Article

Camille LeFevre weighs in on the recent ballet performance by American Ballet Theatre's "farm team" - ABT II - at Northrop, and on the split reactions to the dance program evident in the post-show audience response.
October 20, 2010

Photo by Jim Coleman, courtesy of ABT II

WILL SHE OR WON'T SHE? Will she or won't she be able to lift her arms into fifth position during the final, devilishly difficult section of the "Rose Adagio"  from the 1890 romantic ballet, The Sleeping Beauty? That question remained poised, like a ballerina firmly elevated en pointe, in the minds of more than one balletomane during a Saturday night performance of the career-making (or -breaking) solo a couple of weeks ago at Northrop Auditorium. The real kicker? Skylar Brandt, a 17-year-old member of American Ballet Theatre's "farm team"-- as artistic director Wes Chapman called ABT II during a performance preview -- was dancing the solo, which Chapman also referred to "as a rite of passage for a ballerina."

And the answer? Yes, she did -- and watching her do so was thrilling. The solo in question, originally choreographed by Marius Petipa, builds in difficulty from an opening phrase in which the ballerina is elevated, en pointe, in arabesque while changing hands with four "suitors," to that concluding moment in which she returns to that pose with the added difficulty of being turned 360 degrees by each guy (remaining en pointe and in arabesque the entire time). After each change of hands, she's supposed to lift that free arm up alongside her head -- where her other arm is already. (That's fifth position.)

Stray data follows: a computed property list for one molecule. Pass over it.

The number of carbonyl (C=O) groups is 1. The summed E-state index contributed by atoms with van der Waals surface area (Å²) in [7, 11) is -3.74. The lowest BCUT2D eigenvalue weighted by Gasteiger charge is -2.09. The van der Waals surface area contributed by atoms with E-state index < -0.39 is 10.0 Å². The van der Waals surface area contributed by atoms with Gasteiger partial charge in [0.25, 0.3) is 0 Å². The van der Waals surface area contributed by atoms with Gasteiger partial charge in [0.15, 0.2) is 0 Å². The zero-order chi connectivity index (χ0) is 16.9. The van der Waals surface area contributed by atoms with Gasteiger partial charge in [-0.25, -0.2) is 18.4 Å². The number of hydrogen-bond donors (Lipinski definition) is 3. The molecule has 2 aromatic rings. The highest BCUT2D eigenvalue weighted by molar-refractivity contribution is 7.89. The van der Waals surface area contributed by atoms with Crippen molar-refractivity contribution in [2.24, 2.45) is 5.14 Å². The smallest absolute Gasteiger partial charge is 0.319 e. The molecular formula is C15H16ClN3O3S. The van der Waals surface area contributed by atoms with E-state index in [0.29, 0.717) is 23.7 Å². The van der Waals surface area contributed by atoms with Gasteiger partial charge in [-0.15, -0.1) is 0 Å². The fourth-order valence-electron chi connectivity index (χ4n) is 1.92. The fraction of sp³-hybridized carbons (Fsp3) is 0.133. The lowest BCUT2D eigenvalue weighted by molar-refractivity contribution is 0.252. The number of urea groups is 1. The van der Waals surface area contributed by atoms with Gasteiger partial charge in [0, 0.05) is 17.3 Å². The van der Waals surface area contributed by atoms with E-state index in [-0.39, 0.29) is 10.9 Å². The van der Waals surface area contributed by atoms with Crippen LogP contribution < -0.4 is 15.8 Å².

Not all ballerinas do this. But Brandt proved her mettle (despite a bit of wobble, and grimaces before each hand off), even adding the tiny hand flicks -- a showy little flourish -- while broadly beaming a dimpled smile. While definitely a highlight of the evening, Brandt's "Rose Adagio" wasn't the only one. ABT II's eclectic program of six works ranged from chestnuts of the classical-ballet canon to a charming, French-inflected ensemble piece by rising star Aszure Barton.

Throughout the evening, the troupe performed with a youthful panache and exuberant physicality that largely outshone technical glitches and timing hitches -- except during the "Pas de Deux" from Vasily Vainonen's 1932 Flames of Paris. Marcella Paiva and Colby Parsons danced the showpiece packed with leaps (his) and point work (hers) with sturdy, workman-like technique, and while they displayed more confidence as the duet developed neither exuded a lot of personality.

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Regardless of the quibbles reflected in some of the post-show chatter, ABT II's performance made for one of the finest, most pleasurable and diverse ballet programs seen in the Twin Cities for a long time

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WHICH BEGS THE QUESTION: Should audiences and critics hold these dancers to a different (i.e., less-exacting) standard, because they're the "farm team?" Answer: Why? Especially when the dancers billed as the B-team are as accomplished as this group of 12. There's been post-performance chatter about the troupe's evident faults: their lack of cohesion during unison passages, some rather stiff delivery when a dancer wasn't front and center, a few dancers' exhaustion by the program's end. Some audience members have also wondered why Northrop presented ABT II and not American Ballet Theatre, or even New York City Ballet, which used to make regular appearances: Speculation ranges from economics (lack of funds to bring the big companies) to the perception that Twin Cities audiences aren't sophisticated enough for the major companies (hogwash).